Emergency contraceptive pills. From uncomfortable talks to being turned away, a look at the hoops Canadians jump through to gain access to the morning-after pill.
A broken condom, a missed pill or a diaphragm that just didn’t stay put. When their planned form of birth control fails, Canadian women might rely on Plan B. But, buying this backup plan can have unexpected barriers.
Levonorgestrel emergency contraceptive pills like Plan B (the morning-after pill) can be taken up to 72 hours after unprotected sex or a contraceptive accident. This pill prevents pregnancy by temporarily stopping the release of an egg from the ovary, preventing fertilization and preventing a fertilized egg from attaching to the uterus. While there are no serious risks associated with the pill, purchasing it in Canada isn’t as simple as it could be.
Frédérique Chabot, director of health promotion at Action Canada for Sexual Health and Rights, says the pill is treated differently than other medications and purchasing it includes barriers such as keeping it behind the shelf to provide additional information to patients and requiring counselling sessions before purchase.
“Treating these kinds of medications as if they are exceptional and require an extra step, often without bad intentions, involves some shaming,” says Chabot.
Emergency contraceptive pills are an over-the-counter drug in every province except Québec and Saskatchewan, where a consultation is required before purchase. The consultation may include questions about a woman’s period and the sexual encounter that brought her in.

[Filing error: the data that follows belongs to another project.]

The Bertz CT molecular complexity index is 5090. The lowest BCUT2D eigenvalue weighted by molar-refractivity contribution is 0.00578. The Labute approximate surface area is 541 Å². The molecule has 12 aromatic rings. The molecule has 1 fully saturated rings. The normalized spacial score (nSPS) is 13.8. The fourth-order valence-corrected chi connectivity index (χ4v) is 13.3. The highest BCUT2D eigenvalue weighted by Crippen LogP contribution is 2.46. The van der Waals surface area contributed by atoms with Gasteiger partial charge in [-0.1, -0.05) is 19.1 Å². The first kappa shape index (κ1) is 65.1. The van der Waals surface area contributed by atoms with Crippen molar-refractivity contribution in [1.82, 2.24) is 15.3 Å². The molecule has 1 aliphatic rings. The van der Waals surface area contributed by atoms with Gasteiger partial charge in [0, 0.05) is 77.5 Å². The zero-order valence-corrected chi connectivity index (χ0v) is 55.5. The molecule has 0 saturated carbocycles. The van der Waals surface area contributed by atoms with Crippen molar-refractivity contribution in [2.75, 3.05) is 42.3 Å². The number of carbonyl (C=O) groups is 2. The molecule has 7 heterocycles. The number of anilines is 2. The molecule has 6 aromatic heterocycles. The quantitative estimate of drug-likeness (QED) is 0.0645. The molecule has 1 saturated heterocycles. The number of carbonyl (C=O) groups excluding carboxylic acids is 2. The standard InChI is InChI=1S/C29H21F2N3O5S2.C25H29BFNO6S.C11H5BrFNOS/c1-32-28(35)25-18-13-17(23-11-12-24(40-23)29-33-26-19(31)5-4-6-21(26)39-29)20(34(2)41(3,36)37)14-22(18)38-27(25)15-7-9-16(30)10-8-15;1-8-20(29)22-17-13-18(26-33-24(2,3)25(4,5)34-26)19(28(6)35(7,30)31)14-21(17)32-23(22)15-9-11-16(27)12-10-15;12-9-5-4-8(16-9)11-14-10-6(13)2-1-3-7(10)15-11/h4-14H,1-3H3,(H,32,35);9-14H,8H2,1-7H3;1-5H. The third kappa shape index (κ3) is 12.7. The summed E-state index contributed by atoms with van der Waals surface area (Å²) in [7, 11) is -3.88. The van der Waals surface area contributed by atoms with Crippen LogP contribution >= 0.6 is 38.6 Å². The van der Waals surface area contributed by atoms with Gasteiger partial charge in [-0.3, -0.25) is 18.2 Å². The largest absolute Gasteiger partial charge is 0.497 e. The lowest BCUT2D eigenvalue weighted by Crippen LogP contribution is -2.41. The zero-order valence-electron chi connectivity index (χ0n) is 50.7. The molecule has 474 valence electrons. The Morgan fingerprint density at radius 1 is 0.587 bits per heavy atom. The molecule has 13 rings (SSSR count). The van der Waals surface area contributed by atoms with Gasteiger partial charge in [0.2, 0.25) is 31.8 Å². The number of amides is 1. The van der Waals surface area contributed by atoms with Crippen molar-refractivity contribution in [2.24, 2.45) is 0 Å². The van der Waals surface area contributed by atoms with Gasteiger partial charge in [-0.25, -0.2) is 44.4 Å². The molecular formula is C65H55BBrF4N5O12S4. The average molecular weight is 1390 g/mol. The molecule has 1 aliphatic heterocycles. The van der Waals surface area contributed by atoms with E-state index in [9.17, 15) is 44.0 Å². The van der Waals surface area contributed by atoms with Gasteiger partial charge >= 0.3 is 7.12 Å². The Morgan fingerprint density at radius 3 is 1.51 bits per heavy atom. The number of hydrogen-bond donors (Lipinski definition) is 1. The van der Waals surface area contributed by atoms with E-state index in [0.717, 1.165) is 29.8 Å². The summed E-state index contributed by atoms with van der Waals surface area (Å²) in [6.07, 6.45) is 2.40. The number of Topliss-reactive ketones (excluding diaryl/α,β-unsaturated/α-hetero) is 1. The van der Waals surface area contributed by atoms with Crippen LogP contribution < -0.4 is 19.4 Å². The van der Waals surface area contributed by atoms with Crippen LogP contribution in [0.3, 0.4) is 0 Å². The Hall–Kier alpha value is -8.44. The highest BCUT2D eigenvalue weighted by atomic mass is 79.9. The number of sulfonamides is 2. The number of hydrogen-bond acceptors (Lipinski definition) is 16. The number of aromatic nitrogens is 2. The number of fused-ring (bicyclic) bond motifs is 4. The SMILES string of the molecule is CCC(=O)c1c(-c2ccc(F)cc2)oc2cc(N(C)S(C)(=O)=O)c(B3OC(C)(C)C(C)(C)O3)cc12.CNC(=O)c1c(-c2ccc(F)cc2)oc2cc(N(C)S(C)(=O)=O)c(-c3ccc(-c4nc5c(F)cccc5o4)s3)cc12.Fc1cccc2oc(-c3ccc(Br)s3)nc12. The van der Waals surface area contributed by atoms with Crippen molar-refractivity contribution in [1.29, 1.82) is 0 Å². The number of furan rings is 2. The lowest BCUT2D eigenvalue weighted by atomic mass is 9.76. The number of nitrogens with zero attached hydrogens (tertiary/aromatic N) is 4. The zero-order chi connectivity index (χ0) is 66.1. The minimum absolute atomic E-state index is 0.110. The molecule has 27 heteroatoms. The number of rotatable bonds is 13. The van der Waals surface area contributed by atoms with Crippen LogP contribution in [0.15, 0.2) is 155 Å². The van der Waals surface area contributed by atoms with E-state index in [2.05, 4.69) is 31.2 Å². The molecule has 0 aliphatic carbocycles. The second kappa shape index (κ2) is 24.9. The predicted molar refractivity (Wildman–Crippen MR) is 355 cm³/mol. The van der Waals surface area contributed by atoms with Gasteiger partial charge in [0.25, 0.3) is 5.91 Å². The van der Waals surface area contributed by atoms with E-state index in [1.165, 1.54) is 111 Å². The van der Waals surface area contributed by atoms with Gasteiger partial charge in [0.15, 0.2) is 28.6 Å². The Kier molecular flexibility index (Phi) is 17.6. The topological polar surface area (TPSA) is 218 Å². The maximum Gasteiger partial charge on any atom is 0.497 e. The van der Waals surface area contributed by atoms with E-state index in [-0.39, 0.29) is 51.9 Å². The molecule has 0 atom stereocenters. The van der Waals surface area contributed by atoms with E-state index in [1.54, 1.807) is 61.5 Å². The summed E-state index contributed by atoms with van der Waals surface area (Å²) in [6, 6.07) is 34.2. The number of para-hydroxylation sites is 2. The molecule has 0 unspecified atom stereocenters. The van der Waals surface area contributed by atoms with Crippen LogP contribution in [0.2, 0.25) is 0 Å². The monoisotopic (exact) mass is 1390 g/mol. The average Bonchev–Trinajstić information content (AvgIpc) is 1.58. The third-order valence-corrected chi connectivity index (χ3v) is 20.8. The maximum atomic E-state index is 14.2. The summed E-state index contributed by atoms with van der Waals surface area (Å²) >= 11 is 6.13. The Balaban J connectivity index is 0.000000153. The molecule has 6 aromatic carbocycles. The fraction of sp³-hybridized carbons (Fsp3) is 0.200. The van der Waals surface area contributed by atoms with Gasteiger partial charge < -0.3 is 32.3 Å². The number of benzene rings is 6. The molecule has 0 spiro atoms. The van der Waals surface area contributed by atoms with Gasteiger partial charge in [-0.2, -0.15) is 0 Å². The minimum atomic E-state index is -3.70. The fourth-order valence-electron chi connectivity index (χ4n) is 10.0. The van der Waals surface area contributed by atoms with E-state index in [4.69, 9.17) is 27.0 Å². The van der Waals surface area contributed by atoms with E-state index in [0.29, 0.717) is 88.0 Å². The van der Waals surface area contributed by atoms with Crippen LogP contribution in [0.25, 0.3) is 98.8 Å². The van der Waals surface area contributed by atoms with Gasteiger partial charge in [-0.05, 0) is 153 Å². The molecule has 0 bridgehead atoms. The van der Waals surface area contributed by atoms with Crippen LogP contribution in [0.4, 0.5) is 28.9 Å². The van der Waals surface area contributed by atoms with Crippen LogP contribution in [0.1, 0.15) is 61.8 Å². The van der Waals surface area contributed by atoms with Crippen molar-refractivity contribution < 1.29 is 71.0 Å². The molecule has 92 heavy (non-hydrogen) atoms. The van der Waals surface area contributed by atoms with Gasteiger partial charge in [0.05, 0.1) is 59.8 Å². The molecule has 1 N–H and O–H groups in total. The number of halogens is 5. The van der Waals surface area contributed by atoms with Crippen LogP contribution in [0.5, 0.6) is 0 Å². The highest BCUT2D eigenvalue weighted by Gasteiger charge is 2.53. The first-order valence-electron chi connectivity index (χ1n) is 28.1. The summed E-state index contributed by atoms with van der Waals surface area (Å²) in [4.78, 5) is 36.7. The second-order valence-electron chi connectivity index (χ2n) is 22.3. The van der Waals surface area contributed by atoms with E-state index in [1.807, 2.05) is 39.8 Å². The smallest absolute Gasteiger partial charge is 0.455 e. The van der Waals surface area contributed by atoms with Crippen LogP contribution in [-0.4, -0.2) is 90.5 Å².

When Emily Heer was visiting Montreal and found herself in need of the pill, her boyfriend walked to a pharmacy down the street. He came back empty handed and told her she would need a consultation with a pharmacist. She was surprised since her boyfriend had purchased it for her before in British Columbia and they had no trouble buying it in Paris.
The pharmacy told Heer the consulta- tion would help the pharmacist decide whether or not she could reasonably have the pill. She was asked her age, what happened during intercourse and when she’d had her last period. “I found it a little invasive, but more than that I knew I needed the pill and I just thought it was unnecessary to ask me those questions,” says Heer.
Heer has worked in a sexual health clinic where women come in and access the pill and are provided with general information about the drug and its side effects but are not asked personal questions. She feels the consultations may deter some young women from purchasing the pill. “During my consul- tation, a 25-year-old man was asking me personal questions about my sex life and my menstrual cycle and a lot of young women would probably not be very comfortable with that.”
“These consultations are steeped in shame revolving around sexuality and fertility and are unnecessary,” Chabot says. “It doesn’t add value in terms of how the medication is properly used. It’s more about the circumstances that lead to using it.”
Chabot had to sit through one of the consultations and says if she needed
it again she wouldn’t feel comfortable going back and telling that pharmacist she needed the pill a second time.
“Maybe people who haven’t experienced it wouldn’t consider the impact it has to have to share intimate details about your sexual and reproductive life with someone you don’t know and don’t have a trusting relationship with and in a context that is shaming to begin with so it’s a very uncomfortable experience.”